The tragedy of Baby P's story has become a soap opera
This ought to be a tragedy, but we are turning it in to a soap opera. Tragedy, in the hands of the Greek ancients, was more than a way of telling a story. It was a mechanism through which viewers could learn lessons about competing and sometimes chaotic social forces.
Goodness knows there is plenty of scope for that in the story of the child we have come to call Baby P, the toddler who died in August 2007 with more than 50 injuries, in spite of being on a social services 'at risk' register and having been visited 60 times in eight months by a phalanx of social workers, doctors and police.
Yet, from all that, we are offering ourselves only a savage soap that parades the failings of two women to reinforce society's sense of safe moral superiority, which is the key purpose of scapegoating. The tragic death of little Peter Connelly is becoming in public just another Sharon and Tracey story.
The hapless baby's mother, Tracey Connelly, has been released from prison having served barely five years for the child's killing. Sharon Shoesmith, the Newtownabbey-born head of children's services at Haringey Council at the time of Peter's death, is to be given a payout of £600,000 for unfair dismissal.
This is a saga of competing icons. On the one hand, we are repeatedly shown a photograph of a blond-haired, trusting toddler. On the other, the police mugshot of his mother embodies the thick-lipped, sullen self-absorption of our age, while photos of the ex-social worker, snatched outside court, speak of a persecuted self-righteousness.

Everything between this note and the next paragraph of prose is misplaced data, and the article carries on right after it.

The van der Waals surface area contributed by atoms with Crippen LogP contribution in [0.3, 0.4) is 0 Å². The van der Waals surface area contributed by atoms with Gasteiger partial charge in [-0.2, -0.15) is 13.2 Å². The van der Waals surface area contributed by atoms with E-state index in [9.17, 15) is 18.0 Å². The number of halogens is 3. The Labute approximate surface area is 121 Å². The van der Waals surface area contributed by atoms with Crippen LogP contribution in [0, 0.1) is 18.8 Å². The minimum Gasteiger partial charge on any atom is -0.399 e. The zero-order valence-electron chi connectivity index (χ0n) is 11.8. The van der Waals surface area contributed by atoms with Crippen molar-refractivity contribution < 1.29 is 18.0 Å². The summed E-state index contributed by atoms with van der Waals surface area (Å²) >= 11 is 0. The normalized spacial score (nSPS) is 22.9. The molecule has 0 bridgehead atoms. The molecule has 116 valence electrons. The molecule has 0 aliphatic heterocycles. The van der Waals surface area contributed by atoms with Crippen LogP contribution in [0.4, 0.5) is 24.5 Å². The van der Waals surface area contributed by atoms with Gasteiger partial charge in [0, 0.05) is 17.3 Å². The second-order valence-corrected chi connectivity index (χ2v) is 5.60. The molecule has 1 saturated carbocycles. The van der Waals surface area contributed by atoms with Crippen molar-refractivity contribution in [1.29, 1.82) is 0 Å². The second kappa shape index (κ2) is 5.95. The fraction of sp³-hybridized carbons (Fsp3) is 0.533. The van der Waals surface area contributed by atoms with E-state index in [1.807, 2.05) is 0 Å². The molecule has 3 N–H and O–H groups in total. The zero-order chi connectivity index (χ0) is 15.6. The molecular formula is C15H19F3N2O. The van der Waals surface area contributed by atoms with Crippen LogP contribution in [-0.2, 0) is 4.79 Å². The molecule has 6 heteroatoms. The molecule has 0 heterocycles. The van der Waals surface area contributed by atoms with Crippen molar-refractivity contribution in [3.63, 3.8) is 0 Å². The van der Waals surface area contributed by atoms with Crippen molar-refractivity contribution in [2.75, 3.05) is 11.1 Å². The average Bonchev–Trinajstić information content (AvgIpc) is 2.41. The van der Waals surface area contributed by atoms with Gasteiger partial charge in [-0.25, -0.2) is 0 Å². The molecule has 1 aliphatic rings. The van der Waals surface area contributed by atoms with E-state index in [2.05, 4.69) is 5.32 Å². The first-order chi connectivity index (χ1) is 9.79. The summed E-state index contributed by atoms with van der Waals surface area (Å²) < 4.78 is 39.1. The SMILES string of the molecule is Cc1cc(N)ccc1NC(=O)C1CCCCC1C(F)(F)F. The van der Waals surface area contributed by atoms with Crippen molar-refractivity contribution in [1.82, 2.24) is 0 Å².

A relative of the dead child's father said: "She should have served much longer. This is not justice." And yet the same cry lies at the heart of Ms Shoesmith's lawyer's insistence that her dismissal was "a flagrant breach of natural justice".
So where does justice lie? Connelly can be taken back to prison if she breaches her parole terms.
But some crimes, like this one, carry an extra symbolic freight and it is wise to ask whether the burden of that has been discharged.
Likewise, though the Supreme Court has ruled that proper procedures were flouted in dismissing Ms Shoesmith, there are wider issues of concern which the law does not address.
Procedural unfairness does not take away from the fact that she headed a department which Ofsted, the healthcare commission and the police inspectorate all found was responsible for "a catalogue of failures" that left a small boy to die in horrific circumstances.
Society needs mechanisms to address that and Ms Shoesmith needed the decency to understand that she should have resigned before she was sacked.
Instead we are left with a system in which everyone presents themselves as a victim.
One academic has counted 24 public inquiries in to child abuse in the 1970s, 25 in the 1980s and 22 in the 1990s. Hundreds of serious case reviews have been compiled over the past decade. In the two years to 2011, such reviews made an average of 46 recommendations. But they raise hard questions about complex issues such as preventive community social work versus crisis intervention.
So, we ignore them and, instead, report the latest on Sharon, or Tracey, who has told a friend that now she is out of prison she is not planning a new relationship but is "just going to shag about for a bit and have loads of fun". How we all sneer.
Soap operas are more fun. But, in the end, they are a cop-out.